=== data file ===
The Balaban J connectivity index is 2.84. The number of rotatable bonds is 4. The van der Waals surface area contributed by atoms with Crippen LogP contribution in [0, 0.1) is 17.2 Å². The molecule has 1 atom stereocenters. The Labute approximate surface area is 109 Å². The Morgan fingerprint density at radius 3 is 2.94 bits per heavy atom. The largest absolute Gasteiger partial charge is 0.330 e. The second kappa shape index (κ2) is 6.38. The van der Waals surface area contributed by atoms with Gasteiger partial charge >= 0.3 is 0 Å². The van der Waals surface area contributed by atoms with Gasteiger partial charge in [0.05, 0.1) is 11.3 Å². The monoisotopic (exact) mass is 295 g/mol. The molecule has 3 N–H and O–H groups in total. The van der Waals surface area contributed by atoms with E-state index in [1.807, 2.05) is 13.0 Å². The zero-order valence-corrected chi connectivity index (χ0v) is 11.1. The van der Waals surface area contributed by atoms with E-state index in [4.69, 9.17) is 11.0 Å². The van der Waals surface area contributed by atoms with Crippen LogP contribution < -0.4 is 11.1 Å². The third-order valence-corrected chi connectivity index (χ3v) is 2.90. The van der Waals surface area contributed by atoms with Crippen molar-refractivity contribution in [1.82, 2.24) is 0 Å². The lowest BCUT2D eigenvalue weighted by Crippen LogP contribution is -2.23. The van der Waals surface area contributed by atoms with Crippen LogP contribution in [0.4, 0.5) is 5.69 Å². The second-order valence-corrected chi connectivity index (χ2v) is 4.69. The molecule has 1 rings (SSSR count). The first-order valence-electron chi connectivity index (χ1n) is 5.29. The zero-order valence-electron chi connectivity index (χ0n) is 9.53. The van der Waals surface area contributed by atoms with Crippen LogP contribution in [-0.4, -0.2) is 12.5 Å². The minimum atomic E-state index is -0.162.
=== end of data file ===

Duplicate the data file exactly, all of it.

The Balaban J connectivity index is 2.84. The number of rotatable bonds is 4. The van der Waals surface area contributed by atoms with Crippen LogP contribution in [0, 0.1) is 17.2 Å². The molecule has 1 atom stereocenters. The Labute approximate surface area is 109 Å². The Morgan fingerprint density at radius 3 is 2.94 bits per heavy atom. The largest absolute Gasteiger partial charge is 0.330 e. The second kappa shape index (κ2) is 6.38. The van der Waals surface area contributed by atoms with Gasteiger partial charge >= 0.3 is 0 Å². The van der Waals surface area contributed by atoms with Gasteiger partial charge in [0.05, 0.1) is 11.3 Å². The monoisotopic (exact) mass is 295 g/mol. The molecule has 3 N–H and O–H groups in total. The van der Waals surface area contributed by atoms with E-state index in [1.807, 2.05) is 13.0 Å². The zero-order valence-corrected chi connectivity index (χ0v) is 11.1. The van der Waals surface area contributed by atoms with E-state index in [4.69, 9.17) is 11.0 Å². The van der Waals surface area contributed by atoms with Crippen LogP contribution < -0.4 is 11.1 Å². The third-order valence-corrected chi connectivity index (χ3v) is 2.90. The van der Waals surface area contributed by atoms with Crippen molar-refractivity contribution in [1.82, 2.24) is 0 Å². The lowest BCUT2D eigenvalue weighted by Crippen LogP contribution is -2.23. The van der Waals surface area contributed by atoms with Crippen LogP contribution in [0.4, 0.5) is 5.69 Å². The second-order valence-corrected chi connectivity index (χ2v) is 4.69. The molecule has 1 rings (SSSR count). The first-order valence-electron chi connectivity index (χ1n) is 5.29. The zero-order valence-electron chi connectivity index (χ0n) is 9.53. The van der Waals surface area contributed by atoms with Crippen LogP contribution in [-0.4, -0.2) is 12.5 Å². The minimum atomic E-state index is -0.162.